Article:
The top Democrats from the House and Senate met with President Obama at the White House this evening, as House Speaker John Boehner told his Republican members it is time to make "some sacrifices" to avert a debt crisis.
The late-day activity came as financial markets started opening around the world and reacting to the breakdown of negotiations and missed deadlines.
Boehner, R-Ohio, had promised to unveil his "new measure" to avoid a debt crisis this afternoon in an effort to calm the Asian financial markets. He did not. But the outlines suggest there is still work to do.
The speaker would increase the debt ceiling by a trillion dollars and cut spending by a trillion dollars. That is a short-term fix that would allow the country to borrow money and pay its bills through January.
During that period Boehner's plan calls for the appointment of a 12-member Congressional Commission to come up with an additional $3 trillion in cuts and revenue increases through tax reform.
What is unclear is whether Congress would be forced to vote to raise the debt ceiling again.
"We can't adopt an approach that leaves the threat of default hanging over the country for another six months or so," Treasury Secretary Tim Geithner said today on ABC's "This Week."
"That would be deeply irresponsible to do, and we do not think that's an acceptable burden to put on the American economy," he said.
The president has threatened a veto of any bill that does not extend the debt ceiling beyond the 2012 elections.
The United States will run out of borrowing authority on Aug. 2, and members of Congress know they must start moving legislation now to pass a debt ceiling extension in time and avoid the possibility of defaulting on bonds.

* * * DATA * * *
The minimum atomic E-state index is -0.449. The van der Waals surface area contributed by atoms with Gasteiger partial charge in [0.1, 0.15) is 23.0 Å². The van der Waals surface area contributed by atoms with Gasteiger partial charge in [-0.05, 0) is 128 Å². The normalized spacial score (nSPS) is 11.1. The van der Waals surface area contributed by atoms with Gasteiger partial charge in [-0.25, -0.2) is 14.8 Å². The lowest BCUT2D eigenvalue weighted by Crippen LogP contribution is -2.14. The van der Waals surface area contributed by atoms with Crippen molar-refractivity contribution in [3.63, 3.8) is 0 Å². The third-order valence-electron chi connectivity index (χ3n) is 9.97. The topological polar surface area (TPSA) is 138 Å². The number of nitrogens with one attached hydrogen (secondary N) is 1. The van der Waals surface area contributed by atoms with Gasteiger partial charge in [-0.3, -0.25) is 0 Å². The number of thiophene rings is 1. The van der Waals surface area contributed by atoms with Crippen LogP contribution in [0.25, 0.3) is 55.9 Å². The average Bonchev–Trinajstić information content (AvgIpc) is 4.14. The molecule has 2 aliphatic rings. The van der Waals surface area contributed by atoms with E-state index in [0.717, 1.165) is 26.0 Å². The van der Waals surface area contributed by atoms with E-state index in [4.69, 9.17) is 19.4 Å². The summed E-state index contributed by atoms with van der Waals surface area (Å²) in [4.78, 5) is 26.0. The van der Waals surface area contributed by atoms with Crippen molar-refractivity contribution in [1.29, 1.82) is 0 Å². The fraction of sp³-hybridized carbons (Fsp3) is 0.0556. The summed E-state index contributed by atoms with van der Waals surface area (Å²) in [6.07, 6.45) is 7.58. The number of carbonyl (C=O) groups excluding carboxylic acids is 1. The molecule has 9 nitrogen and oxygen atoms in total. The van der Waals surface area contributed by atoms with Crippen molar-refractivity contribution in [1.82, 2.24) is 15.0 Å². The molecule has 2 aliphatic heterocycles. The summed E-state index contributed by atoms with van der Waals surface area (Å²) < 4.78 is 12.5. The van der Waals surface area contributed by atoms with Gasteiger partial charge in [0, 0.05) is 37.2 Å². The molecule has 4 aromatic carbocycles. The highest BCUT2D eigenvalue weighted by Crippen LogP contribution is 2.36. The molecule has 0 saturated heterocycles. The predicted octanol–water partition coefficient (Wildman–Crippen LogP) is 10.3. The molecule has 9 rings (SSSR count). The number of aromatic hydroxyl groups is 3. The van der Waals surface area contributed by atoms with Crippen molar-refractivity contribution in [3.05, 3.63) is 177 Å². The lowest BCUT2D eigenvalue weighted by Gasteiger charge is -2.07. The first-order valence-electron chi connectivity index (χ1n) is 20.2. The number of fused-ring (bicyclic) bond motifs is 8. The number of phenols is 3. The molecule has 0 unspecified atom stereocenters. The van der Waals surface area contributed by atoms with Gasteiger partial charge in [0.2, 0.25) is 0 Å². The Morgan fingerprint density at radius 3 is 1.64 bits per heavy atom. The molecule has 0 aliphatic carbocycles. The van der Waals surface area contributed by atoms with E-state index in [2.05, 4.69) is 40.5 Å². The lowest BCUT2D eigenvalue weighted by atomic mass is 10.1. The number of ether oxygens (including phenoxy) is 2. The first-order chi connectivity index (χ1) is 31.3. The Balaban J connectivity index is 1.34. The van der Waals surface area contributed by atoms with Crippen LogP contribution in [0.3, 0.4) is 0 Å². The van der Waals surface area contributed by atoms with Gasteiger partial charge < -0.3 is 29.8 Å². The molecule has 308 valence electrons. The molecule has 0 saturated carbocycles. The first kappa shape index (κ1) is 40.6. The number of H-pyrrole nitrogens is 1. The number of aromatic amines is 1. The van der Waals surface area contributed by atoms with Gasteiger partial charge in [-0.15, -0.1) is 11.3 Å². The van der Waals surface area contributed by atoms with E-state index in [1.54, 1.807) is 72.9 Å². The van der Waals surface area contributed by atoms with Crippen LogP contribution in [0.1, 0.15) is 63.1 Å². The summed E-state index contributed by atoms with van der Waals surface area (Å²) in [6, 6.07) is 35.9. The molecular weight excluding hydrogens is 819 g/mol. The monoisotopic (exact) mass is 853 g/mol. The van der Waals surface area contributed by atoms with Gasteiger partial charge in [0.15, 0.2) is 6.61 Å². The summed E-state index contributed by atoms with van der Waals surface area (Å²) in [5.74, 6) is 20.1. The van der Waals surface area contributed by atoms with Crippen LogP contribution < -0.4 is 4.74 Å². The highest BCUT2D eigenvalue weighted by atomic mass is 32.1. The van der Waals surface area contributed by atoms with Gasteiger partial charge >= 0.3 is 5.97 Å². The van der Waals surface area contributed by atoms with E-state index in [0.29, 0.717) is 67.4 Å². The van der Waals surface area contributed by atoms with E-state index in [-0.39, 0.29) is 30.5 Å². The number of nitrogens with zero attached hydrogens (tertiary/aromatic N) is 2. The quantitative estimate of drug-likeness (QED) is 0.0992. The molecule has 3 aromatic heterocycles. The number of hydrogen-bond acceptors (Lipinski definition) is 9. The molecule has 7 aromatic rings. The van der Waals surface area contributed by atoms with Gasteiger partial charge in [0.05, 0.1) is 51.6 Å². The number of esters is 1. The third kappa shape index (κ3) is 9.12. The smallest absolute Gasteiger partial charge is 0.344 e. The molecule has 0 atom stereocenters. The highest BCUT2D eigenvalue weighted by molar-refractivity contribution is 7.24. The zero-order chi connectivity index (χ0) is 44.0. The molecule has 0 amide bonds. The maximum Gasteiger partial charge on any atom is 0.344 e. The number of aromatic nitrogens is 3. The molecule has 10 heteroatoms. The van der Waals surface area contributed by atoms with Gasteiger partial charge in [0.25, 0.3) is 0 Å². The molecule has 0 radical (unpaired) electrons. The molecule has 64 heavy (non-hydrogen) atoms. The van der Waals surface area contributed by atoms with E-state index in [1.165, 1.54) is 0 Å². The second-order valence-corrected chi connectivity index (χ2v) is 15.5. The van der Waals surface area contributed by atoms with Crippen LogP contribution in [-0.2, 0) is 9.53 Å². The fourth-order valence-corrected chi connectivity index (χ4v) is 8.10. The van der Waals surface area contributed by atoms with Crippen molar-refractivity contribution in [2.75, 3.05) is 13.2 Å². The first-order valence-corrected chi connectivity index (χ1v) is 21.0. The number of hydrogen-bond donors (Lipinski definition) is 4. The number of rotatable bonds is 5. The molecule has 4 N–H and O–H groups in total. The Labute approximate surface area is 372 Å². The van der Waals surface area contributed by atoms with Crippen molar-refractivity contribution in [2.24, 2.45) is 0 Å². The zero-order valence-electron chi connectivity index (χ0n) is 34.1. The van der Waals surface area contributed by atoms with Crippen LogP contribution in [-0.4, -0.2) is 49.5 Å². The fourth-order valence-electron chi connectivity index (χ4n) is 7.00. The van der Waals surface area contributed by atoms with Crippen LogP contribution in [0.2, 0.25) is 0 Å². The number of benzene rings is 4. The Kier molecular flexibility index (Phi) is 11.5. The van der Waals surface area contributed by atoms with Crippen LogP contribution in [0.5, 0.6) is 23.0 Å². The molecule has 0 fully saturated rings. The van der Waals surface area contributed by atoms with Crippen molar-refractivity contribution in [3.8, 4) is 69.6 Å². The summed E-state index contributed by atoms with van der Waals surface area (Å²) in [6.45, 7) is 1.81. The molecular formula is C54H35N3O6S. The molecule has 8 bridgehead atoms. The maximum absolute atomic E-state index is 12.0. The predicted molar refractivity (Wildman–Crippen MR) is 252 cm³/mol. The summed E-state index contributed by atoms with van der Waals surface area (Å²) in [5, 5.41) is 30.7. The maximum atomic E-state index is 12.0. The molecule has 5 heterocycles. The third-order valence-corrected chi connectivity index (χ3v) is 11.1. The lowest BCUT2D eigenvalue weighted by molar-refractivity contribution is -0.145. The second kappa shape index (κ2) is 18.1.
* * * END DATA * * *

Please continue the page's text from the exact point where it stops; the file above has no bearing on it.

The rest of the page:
While Boehner works his plan, Senate Majority Leader Harry Reid is working on another short-term solution that would probably give the president the ability to raise the debt limit.
Reid and House Minority Leader Nancy Pelosi met with Obama for just over an hour this evening behind closed doors, but the White House had little to say about what went on in the talks.
"In the meeting the president received an update on the state of negotiations on the Hill from Leader Pelosi and Leader Reid, and the leaders and the president reiterated our opposition to a short-term debt limit increase," a White House official said.
Even this morning the administration was still saying it was interested in a 'big deal" to raise the debt ceiling and cut the national debt. Talks between the president and Boehner on the so-called "grand bargain" broke down Friday when the speaker said Obama "moved the goal posts" by demanding additional tax revenues.
But even after dueling news conferences and flashes of anger, the treasury secretary said talks have continued.
"Absolutely. They've been in touch throughout this period of time," Geithner said.
Boehner had said he planned to reveal his plan to send a message to calm financial markets.
"The markets may panic on Monday simply because the speaker has set a deadline," University of Maryland Professor Peter Morici told ABC News. "In the near term the value of stocks will fall. It's like any stock market panic. However, this is something that can be answered. The Federal reserve can buy bonds and this could calm markets."
Morici and most other economists expect a deal and say the United States will not default on its loans. But that doesn't mean the financial markets won't punish Washington for failing to make a deal. And a drop in the markets could affect every American's retirement or savings account.